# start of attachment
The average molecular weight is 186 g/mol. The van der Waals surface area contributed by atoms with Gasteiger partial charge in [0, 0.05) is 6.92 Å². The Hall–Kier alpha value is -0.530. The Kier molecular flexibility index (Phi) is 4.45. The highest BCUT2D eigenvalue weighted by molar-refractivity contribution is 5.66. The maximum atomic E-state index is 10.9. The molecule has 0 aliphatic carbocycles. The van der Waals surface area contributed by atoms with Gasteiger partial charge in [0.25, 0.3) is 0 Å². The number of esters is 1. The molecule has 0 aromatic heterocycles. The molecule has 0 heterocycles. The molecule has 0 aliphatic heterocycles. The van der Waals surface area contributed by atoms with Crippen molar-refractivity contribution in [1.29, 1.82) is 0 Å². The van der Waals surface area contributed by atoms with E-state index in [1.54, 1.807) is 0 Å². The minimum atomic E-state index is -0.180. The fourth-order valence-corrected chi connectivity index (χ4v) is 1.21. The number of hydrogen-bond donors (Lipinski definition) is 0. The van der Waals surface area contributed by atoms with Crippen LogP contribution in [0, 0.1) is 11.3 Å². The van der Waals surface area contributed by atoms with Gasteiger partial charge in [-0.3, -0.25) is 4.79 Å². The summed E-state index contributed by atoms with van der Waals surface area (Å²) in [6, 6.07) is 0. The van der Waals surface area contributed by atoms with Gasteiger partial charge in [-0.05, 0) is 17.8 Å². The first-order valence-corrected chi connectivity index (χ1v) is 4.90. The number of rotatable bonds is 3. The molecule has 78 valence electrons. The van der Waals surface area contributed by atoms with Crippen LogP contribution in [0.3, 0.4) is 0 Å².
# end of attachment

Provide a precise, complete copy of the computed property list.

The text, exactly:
The average molecular weight is 186 g/mol. The van der Waals surface area contributed by atoms with Gasteiger partial charge in [0, 0.05) is 6.92 Å². The Hall–Kier alpha value is -0.530. The Kier molecular flexibility index (Phi) is 4.45. The highest BCUT2D eigenvalue weighted by molar-refractivity contribution is 5.66. The maximum atomic E-state index is 10.9. The molecule has 0 aliphatic carbocycles. The van der Waals surface area contributed by atoms with Gasteiger partial charge in [0.25, 0.3) is 0 Å². The number of esters is 1. The molecule has 0 aromatic heterocycles. The molecule has 0 heterocycles. The molecule has 0 aliphatic heterocycles. The van der Waals surface area contributed by atoms with Crippen molar-refractivity contribution in [1.29, 1.82) is 0 Å². The van der Waals surface area contributed by atoms with E-state index in [1.54, 1.807) is 0 Å². The minimum atomic E-state index is -0.180. The fourth-order valence-corrected chi connectivity index (χ4v) is 1.21. The number of hydrogen-bond donors (Lipinski definition) is 0. The van der Waals surface area contributed by atoms with Crippen LogP contribution in [0, 0.1) is 11.3 Å². The van der Waals surface area contributed by atoms with Gasteiger partial charge in [-0.3, -0.25) is 4.79 Å². The summed E-state index contributed by atoms with van der Waals surface area (Å²) in [6, 6.07) is 0. The van der Waals surface area contributed by atoms with Gasteiger partial charge in [-0.05, 0) is 17.8 Å². The first-order valence-corrected chi connectivity index (χ1v) is 4.90. The number of rotatable bonds is 3. The molecule has 78 valence electrons. The van der Waals surface area contributed by atoms with Crippen LogP contribution in [0.3, 0.4) is 0 Å².